Yapoma Bazaar

Luau Launch Party 🌺

Join Yapoma and LuLaRoe Deana Frank on Sunday, July 19th 3-5PM for food, booze, and our jewelry and clothing at the launch of our home boutique! I’ll have my handmade jewelry and accessories while Deana will be selling her colorful LuLaRoe clothing for women and girls.

What is Yapoma?

A lot of people have beeing asking: exactly what is Yapoma? Yapoma is a new online handmade boutique in Baltimore city — soon to be a brick and mortar shop.

Back in 2010, fresh out of college, I worked at the Women’s Exchange of Baltimore: a consignment shop where everything sold is handmade by local, primarily female, artists and crafters to help supplement their income. It’s been around since the 1880s and was part of a movement sweeping across the country — women’s exchanges were (and still!) are everywhere! For each item sold, the artist made a cut so people were, quite literally, supporting local artists as well as buying local from a small business.

When I decided to start Yapoma, I began by selling many antique items that my father has collected over the years. He’s originally from Turkey, so the style of the art and handmade goods from that area are especially inspiring for us both. The name “yapoma” is the phonetic spelling of el yapımı, which is the Turkish word for handmade. My father used to bring home all sorts of souvenirs from Turkey and sold them himself at local fairs and festivals. I started selling them on etsy. Now I’ve begun purchasing small wholesale orders directly from artists and crafters to sell on Yapoma. This is the goal: to have a business where everything that I sell has been purchased directly from its maker – whoever and where ever they may be!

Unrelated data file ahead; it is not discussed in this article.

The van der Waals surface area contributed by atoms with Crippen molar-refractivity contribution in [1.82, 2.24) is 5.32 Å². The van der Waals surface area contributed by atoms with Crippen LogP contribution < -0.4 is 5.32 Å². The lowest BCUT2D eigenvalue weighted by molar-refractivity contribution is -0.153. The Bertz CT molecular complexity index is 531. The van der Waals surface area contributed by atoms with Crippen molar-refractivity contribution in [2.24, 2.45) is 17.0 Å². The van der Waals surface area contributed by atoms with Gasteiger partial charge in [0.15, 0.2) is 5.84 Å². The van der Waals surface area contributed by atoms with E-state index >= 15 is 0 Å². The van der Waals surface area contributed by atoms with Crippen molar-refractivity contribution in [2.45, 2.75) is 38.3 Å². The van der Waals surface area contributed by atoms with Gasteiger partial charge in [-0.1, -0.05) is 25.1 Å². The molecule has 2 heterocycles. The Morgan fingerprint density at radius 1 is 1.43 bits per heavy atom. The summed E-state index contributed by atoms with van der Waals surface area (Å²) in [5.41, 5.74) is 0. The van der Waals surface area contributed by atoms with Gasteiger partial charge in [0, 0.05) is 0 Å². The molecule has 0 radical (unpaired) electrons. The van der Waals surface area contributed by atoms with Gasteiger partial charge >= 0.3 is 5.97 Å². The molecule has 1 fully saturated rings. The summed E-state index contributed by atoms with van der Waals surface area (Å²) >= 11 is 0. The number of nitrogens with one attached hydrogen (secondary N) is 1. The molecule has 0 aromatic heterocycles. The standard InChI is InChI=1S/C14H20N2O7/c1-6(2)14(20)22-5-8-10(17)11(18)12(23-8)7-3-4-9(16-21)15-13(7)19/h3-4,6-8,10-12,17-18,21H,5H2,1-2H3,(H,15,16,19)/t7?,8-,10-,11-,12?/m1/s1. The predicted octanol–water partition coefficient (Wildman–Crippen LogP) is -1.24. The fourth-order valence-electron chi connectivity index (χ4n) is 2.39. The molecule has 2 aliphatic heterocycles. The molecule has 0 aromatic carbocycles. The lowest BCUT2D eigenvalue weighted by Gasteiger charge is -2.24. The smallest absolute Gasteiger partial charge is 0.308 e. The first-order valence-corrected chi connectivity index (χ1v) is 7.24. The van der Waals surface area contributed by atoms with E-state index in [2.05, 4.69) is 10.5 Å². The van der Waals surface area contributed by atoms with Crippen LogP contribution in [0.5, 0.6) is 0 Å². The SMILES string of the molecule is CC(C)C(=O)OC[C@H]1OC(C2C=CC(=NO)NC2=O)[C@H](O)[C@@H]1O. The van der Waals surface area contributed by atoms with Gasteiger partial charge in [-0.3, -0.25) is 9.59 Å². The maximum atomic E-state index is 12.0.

This not only creates a direct link between makers and their customers, it also allows creators to actually make a profit from what they do so that they can continue to do it! Crafters often must create large quantities of work and attend craft fairs where there is no guarantee that they will be able to make back their initial investment. It can become very costly for crafters attempting to start or sustain their business! It can be impossible for many creators to have enough to have and run their own shop — the appeal of being able to see and hold a handmade item before purchasing cannot be overstated.

Besides the awesomeness of selling all handmade goods, some of my ideas for the brick and mortar store include: having an on-site seamstress available to hem and alter clothes purchased, a traveling salesperson to show at fairs across the country (AND to find exciting new art to bring back to the store), special items which a percentage is donated to a great cause or artist’s project, original silkscreened/stamped giftwrapping, custom items created by staff members, and much much more!

The USA needs more businesses like this, and consumers are hungry for it. I cant tell you how many shoppers came into the Exchange when I worked there begging for anything “not made in China”. And instead of just going it alone, creators will have Yapoma: helping them run a sustainable business that will STAY in business!

Fairy Dust